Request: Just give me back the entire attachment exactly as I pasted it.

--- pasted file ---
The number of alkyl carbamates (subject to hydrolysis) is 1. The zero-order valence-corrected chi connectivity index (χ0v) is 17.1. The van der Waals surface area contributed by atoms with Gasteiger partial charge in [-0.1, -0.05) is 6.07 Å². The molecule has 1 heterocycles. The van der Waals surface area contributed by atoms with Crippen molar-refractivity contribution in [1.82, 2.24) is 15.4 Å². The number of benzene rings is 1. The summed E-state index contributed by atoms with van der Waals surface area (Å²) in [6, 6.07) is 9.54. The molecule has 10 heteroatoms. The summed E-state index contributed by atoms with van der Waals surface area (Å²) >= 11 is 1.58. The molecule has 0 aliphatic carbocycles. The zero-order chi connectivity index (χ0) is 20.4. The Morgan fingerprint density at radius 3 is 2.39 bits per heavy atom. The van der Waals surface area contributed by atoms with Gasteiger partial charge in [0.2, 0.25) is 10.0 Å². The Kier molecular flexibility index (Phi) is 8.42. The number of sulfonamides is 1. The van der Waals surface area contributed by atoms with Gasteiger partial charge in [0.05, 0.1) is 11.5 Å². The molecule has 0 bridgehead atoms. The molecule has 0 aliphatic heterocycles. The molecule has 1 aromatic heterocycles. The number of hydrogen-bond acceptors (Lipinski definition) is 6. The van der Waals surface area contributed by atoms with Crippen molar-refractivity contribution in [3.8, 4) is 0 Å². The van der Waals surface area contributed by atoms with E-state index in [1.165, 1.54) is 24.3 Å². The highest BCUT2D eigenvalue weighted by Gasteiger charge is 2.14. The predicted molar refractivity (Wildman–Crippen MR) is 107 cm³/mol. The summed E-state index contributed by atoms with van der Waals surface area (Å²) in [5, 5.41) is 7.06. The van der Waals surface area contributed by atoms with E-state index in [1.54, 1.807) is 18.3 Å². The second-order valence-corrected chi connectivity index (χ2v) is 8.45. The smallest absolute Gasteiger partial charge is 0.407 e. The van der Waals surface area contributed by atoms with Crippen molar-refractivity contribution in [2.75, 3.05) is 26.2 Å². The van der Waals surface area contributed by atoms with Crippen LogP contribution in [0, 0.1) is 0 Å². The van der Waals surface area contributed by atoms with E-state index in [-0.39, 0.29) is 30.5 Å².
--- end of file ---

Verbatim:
The number of alkyl carbamates (subject to hydrolysis) is 1. The zero-order valence-corrected chi connectivity index (χ0v) is 17.1. The van der Waals surface area contributed by atoms with Gasteiger partial charge in [-0.1, -0.05) is 6.07 Å². The molecule has 1 heterocycles. The van der Waals surface area contributed by atoms with Crippen molar-refractivity contribution in [1.82, 2.24) is 15.4 Å². The number of benzene rings is 1. The summed E-state index contributed by atoms with van der Waals surface area (Å²) in [6, 6.07) is 9.54. The molecule has 10 heteroatoms. The summed E-state index contributed by atoms with van der Waals surface area (Å²) >= 11 is 1.58. The molecule has 0 aliphatic carbocycles. The zero-order chi connectivity index (χ0) is 20.4. The Morgan fingerprint density at radius 3 is 2.39 bits per heavy atom. The van der Waals surface area contributed by atoms with Gasteiger partial charge in [0.2, 0.25) is 10.0 Å². The Kier molecular flexibility index (Phi) is 8.42. The number of sulfonamides is 1. The van der Waals surface area contributed by atoms with Gasteiger partial charge in [0.05, 0.1) is 11.5 Å². The molecule has 0 bridgehead atoms. The molecule has 0 aliphatic heterocycles. The molecule has 1 aromatic heterocycles. The number of hydrogen-bond acceptors (Lipinski definition) is 6. The van der Waals surface area contributed by atoms with Crippen molar-refractivity contribution in [3.8, 4) is 0 Å². The van der Waals surface area contributed by atoms with E-state index in [1.165, 1.54) is 24.3 Å². The highest BCUT2D eigenvalue weighted by Gasteiger charge is 2.14. The predicted molar refractivity (Wildman–Crippen MR) is 107 cm³/mol. The summed E-state index contributed by atoms with van der Waals surface area (Å²) in [5, 5.41) is 7.06. The van der Waals surface area contributed by atoms with E-state index in [1.54, 1.807) is 18.3 Å². The second-order valence-corrected chi connectivity index (χ2v) is 8.45. The smallest absolute Gasteiger partial charge is 0.407 e. The van der Waals surface area contributed by atoms with Crippen molar-refractivity contribution in [2.75, 3.05) is 26.2 Å². The van der Waals surface area contributed by atoms with Crippen LogP contribution in [0, 0.1) is 0 Å². The van der Waals surface area contributed by atoms with E-state index in [-0.39, 0.29) is 30.5 Å².